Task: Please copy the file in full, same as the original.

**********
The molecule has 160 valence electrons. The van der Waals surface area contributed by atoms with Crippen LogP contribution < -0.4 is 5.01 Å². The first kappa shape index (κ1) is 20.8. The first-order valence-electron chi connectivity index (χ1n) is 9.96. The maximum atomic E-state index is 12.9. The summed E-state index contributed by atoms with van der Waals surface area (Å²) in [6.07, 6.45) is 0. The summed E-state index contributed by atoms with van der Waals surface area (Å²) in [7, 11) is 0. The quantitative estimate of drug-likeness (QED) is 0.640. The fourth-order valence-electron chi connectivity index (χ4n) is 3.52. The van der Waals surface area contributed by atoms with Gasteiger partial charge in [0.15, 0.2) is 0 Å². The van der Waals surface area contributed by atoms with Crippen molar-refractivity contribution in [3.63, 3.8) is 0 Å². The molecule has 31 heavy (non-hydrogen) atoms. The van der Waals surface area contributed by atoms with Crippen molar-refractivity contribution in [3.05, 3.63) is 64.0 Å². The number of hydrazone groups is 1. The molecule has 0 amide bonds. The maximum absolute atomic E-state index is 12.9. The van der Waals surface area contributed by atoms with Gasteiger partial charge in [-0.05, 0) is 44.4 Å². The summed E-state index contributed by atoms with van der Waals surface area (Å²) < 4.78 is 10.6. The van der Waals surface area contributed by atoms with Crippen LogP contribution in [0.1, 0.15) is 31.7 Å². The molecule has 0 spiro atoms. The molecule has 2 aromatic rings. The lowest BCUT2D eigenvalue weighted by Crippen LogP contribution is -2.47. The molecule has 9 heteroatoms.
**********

The molecule has 160 valence electrons. The van der Waals surface area contributed by atoms with Crippen LogP contribution < -0.4 is 5.01 Å². The first kappa shape index (κ1) is 20.8. The first-order valence-electron chi connectivity index (χ1n) is 9.96. The maximum atomic E-state index is 12.9. The summed E-state index contributed by atoms with van der Waals surface area (Å²) in [6.07, 6.45) is 0. The summed E-state index contributed by atoms with van der Waals surface area (Å²) in [7, 11) is 0. The quantitative estimate of drug-likeness (QED) is 0.640. The fourth-order valence-electron chi connectivity index (χ4n) is 3.52. The van der Waals surface area contributed by atoms with Gasteiger partial charge in [0.15, 0.2) is 0 Å². The van der Waals surface area contributed by atoms with Crippen molar-refractivity contribution in [3.63, 3.8) is 0 Å². The molecule has 31 heavy (non-hydrogen) atoms. The van der Waals surface area contributed by atoms with Crippen molar-refractivity contribution in [3.05, 3.63) is 64.0 Å². The number of hydrazone groups is 1. The molecule has 0 amide bonds. The maximum absolute atomic E-state index is 12.9. The van der Waals surface area contributed by atoms with Gasteiger partial charge in [-0.05, 0) is 44.4 Å². The summed E-state index contributed by atoms with van der Waals surface area (Å²) < 4.78 is 10.6. The van der Waals surface area contributed by atoms with Crippen LogP contribution in [0.1, 0.15) is 31.7 Å². The molecule has 0 spiro atoms. The molecule has 2 aromatic rings. The lowest BCUT2D eigenvalue weighted by Crippen LogP contribution is -2.47. The molecule has 9 heteroatoms.